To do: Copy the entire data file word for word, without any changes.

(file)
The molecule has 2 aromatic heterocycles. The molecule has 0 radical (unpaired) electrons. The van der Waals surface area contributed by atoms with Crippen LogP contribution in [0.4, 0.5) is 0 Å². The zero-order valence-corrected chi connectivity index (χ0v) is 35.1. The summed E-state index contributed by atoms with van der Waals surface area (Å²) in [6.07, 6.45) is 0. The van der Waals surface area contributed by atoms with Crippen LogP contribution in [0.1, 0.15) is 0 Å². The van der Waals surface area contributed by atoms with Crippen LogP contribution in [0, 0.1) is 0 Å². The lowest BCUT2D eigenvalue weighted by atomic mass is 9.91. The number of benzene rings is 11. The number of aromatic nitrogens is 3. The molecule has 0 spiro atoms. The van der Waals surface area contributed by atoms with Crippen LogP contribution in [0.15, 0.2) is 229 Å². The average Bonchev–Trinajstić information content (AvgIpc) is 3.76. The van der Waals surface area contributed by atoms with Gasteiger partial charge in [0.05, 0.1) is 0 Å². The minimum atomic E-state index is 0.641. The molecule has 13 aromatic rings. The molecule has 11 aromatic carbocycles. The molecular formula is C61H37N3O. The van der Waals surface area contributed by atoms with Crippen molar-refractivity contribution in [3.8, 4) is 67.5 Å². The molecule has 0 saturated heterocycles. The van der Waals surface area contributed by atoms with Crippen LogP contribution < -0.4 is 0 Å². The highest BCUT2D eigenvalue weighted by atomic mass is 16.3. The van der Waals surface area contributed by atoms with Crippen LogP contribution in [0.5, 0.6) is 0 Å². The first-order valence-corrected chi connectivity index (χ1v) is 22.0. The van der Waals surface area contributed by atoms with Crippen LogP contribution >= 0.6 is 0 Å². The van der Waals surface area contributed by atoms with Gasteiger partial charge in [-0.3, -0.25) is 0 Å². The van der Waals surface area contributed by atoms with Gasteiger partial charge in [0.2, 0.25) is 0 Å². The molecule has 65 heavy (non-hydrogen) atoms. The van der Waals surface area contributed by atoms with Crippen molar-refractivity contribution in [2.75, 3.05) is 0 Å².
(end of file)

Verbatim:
The molecule has 2 aromatic heterocycles. The molecule has 0 radical (unpaired) electrons. The van der Waals surface area contributed by atoms with Crippen LogP contribution in [0.4, 0.5) is 0 Å². The zero-order valence-corrected chi connectivity index (χ0v) is 35.1. The summed E-state index contributed by atoms with van der Waals surface area (Å²) in [6.07, 6.45) is 0. The van der Waals surface area contributed by atoms with Crippen LogP contribution in [0.1, 0.15) is 0 Å². The van der Waals surface area contributed by atoms with Crippen LogP contribution in [0, 0.1) is 0 Å². The lowest BCUT2D eigenvalue weighted by atomic mass is 9.91. The number of benzene rings is 11. The number of aromatic nitrogens is 3. The molecule has 0 spiro atoms. The van der Waals surface area contributed by atoms with Crippen LogP contribution in [0.15, 0.2) is 229 Å². The average Bonchev–Trinajstić information content (AvgIpc) is 3.76. The van der Waals surface area contributed by atoms with Gasteiger partial charge in [0.05, 0.1) is 0 Å². The minimum atomic E-state index is 0.641. The molecule has 13 aromatic rings. The molecule has 11 aromatic carbocycles. The molecular formula is C61H37N3O. The van der Waals surface area contributed by atoms with Crippen molar-refractivity contribution in [3.8, 4) is 67.5 Å². The molecule has 0 saturated heterocycles. The van der Waals surface area contributed by atoms with Crippen LogP contribution < -0.4 is 0 Å². The highest BCUT2D eigenvalue weighted by atomic mass is 16.3. The van der Waals surface area contributed by atoms with Crippen LogP contribution in [0.5, 0.6) is 0 Å². The first-order valence-corrected chi connectivity index (χ1v) is 22.0. The van der Waals surface area contributed by atoms with Crippen LogP contribution >= 0.6 is 0 Å². The van der Waals surface area contributed by atoms with Gasteiger partial charge in [-0.3, -0.25) is 0 Å². The van der Waals surface area contributed by atoms with Gasteiger partial charge in [0.2, 0.25) is 0 Å². The molecule has 65 heavy (non-hydrogen) atoms. The van der Waals surface area contributed by atoms with Crippen molar-refractivity contribution in [2.75, 3.05) is 0 Å².